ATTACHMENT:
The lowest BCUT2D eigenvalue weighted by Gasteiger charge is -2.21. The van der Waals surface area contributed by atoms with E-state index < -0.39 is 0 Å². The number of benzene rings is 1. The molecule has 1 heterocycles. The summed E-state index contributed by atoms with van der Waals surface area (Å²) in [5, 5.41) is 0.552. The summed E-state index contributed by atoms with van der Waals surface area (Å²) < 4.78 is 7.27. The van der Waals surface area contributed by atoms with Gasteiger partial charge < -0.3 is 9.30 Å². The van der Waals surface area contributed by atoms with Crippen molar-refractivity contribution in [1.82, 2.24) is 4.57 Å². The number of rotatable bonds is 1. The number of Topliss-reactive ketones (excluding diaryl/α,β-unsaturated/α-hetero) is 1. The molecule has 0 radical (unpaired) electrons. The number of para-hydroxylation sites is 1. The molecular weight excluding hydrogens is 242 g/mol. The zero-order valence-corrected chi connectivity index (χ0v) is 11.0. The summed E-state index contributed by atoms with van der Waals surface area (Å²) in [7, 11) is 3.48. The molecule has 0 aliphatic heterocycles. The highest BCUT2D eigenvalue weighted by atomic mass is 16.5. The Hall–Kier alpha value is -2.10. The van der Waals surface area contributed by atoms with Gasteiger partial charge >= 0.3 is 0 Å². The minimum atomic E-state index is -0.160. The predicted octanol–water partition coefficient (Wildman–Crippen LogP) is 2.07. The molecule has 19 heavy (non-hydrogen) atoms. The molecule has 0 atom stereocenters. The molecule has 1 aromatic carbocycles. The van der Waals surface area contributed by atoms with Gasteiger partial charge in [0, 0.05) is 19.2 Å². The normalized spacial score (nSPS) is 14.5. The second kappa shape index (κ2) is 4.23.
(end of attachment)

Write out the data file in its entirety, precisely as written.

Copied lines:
The lowest BCUT2D eigenvalue weighted by Gasteiger charge is -2.21. The van der Waals surface area contributed by atoms with E-state index < -0.39 is 0 Å². The number of benzene rings is 1. The molecule has 1 heterocycles. The summed E-state index contributed by atoms with van der Waals surface area (Å²) in [5, 5.41) is 0.552. The summed E-state index contributed by atoms with van der Waals surface area (Å²) < 4.78 is 7.27. The van der Waals surface area contributed by atoms with Gasteiger partial charge < -0.3 is 9.30 Å². The van der Waals surface area contributed by atoms with Crippen molar-refractivity contribution in [1.82, 2.24) is 4.57 Å². The number of rotatable bonds is 1. The number of Topliss-reactive ketones (excluding diaryl/α,β-unsaturated/α-hetero) is 1. The molecule has 0 radical (unpaired) electrons. The number of para-hydroxylation sites is 1. The molecular weight excluding hydrogens is 242 g/mol. The zero-order valence-corrected chi connectivity index (χ0v) is 11.0. The summed E-state index contributed by atoms with van der Waals surface area (Å²) in [7, 11) is 3.48. The molecule has 0 aliphatic heterocycles. The highest BCUT2D eigenvalue weighted by atomic mass is 16.5. The Hall–Kier alpha value is -2.10. The van der Waals surface area contributed by atoms with Gasteiger partial charge >= 0.3 is 0 Å². The minimum atomic E-state index is -0.160. The predicted octanol–water partition coefficient (Wildman–Crippen LogP) is 2.07. The molecule has 19 heavy (non-hydrogen) atoms. The molecule has 0 atom stereocenters. The molecule has 1 aromatic carbocycles. The van der Waals surface area contributed by atoms with Gasteiger partial charge in [0, 0.05) is 19.2 Å². The normalized spacial score (nSPS) is 14.5. The second kappa shape index (κ2) is 4.23.